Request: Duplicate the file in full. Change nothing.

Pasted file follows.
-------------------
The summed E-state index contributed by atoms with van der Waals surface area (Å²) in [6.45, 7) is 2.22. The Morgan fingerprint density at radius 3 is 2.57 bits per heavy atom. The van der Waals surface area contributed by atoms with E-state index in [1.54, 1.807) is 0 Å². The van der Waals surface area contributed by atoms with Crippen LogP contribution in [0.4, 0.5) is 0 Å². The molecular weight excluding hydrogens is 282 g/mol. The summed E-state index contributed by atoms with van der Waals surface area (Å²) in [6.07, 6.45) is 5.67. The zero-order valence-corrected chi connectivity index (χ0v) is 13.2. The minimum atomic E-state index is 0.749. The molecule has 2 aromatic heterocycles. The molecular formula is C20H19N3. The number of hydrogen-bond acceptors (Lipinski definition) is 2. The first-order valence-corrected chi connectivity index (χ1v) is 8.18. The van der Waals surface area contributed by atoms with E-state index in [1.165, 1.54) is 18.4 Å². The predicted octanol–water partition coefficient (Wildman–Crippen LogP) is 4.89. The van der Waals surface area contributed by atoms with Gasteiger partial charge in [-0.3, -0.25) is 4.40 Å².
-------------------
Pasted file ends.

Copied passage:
The summed E-state index contributed by atoms with van der Waals surface area (Å²) in [6.45, 7) is 2.22. The Morgan fingerprint density at radius 3 is 2.57 bits per heavy atom. The van der Waals surface area contributed by atoms with E-state index in [1.54, 1.807) is 0 Å². The van der Waals surface area contributed by atoms with Crippen LogP contribution in [0.4, 0.5) is 0 Å². The molecular weight excluding hydrogens is 282 g/mol. The summed E-state index contributed by atoms with van der Waals surface area (Å²) in [6.07, 6.45) is 5.67. The zero-order valence-corrected chi connectivity index (χ0v) is 13.2. The minimum atomic E-state index is 0.749. The molecule has 2 aromatic heterocycles. The molecular formula is C20H19N3. The number of hydrogen-bond acceptors (Lipinski definition) is 2. The first-order valence-corrected chi connectivity index (χ1v) is 8.18. The van der Waals surface area contributed by atoms with E-state index in [1.165, 1.54) is 18.4 Å². The predicted octanol–water partition coefficient (Wildman–Crippen LogP) is 4.89. The van der Waals surface area contributed by atoms with Gasteiger partial charge in [-0.3, -0.25) is 4.40 Å².